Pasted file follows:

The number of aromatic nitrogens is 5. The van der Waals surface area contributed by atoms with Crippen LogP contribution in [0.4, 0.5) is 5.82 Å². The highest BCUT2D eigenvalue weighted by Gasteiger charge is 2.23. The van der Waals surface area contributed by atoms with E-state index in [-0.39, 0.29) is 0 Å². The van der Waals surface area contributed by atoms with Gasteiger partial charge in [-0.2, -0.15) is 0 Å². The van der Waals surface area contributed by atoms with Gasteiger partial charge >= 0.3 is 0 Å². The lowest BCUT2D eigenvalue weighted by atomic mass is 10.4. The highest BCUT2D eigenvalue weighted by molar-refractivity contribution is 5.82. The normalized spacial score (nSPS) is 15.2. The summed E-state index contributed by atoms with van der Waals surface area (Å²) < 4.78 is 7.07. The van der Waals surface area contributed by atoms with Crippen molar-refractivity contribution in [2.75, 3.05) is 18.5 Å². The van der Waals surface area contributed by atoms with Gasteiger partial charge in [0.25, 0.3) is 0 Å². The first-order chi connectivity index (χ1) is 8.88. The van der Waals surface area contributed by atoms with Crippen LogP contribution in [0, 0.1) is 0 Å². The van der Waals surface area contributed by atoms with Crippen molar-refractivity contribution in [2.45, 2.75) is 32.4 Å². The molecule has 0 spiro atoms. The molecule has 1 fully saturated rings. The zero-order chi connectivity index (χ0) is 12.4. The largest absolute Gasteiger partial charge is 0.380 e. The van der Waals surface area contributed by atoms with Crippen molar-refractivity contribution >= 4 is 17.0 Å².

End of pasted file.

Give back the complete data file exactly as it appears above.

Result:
The number of aromatic nitrogens is 5. The van der Waals surface area contributed by atoms with Crippen LogP contribution in [0.4, 0.5) is 5.82 Å². The highest BCUT2D eigenvalue weighted by Gasteiger charge is 2.23. The van der Waals surface area contributed by atoms with E-state index in [-0.39, 0.29) is 0 Å². The van der Waals surface area contributed by atoms with Gasteiger partial charge in [-0.2, -0.15) is 0 Å². The van der Waals surface area contributed by atoms with Gasteiger partial charge >= 0.3 is 0 Å². The lowest BCUT2D eigenvalue weighted by atomic mass is 10.4. The highest BCUT2D eigenvalue weighted by molar-refractivity contribution is 5.82. The normalized spacial score (nSPS) is 15.2. The summed E-state index contributed by atoms with van der Waals surface area (Å²) < 4.78 is 7.07. The van der Waals surface area contributed by atoms with Crippen molar-refractivity contribution in [2.75, 3.05) is 18.5 Å². The van der Waals surface area contributed by atoms with Gasteiger partial charge in [0.25, 0.3) is 0 Å². The first-order chi connectivity index (χ1) is 8.88. The van der Waals surface area contributed by atoms with Crippen LogP contribution in [0, 0.1) is 0 Å². The van der Waals surface area contributed by atoms with Crippen molar-refractivity contribution in [2.45, 2.75) is 32.4 Å². The molecule has 0 spiro atoms. The molecule has 1 fully saturated rings. The zero-order chi connectivity index (χ0) is 12.4. The largest absolute Gasteiger partial charge is 0.380 e. The van der Waals surface area contributed by atoms with Crippen molar-refractivity contribution >= 4 is 17.0 Å².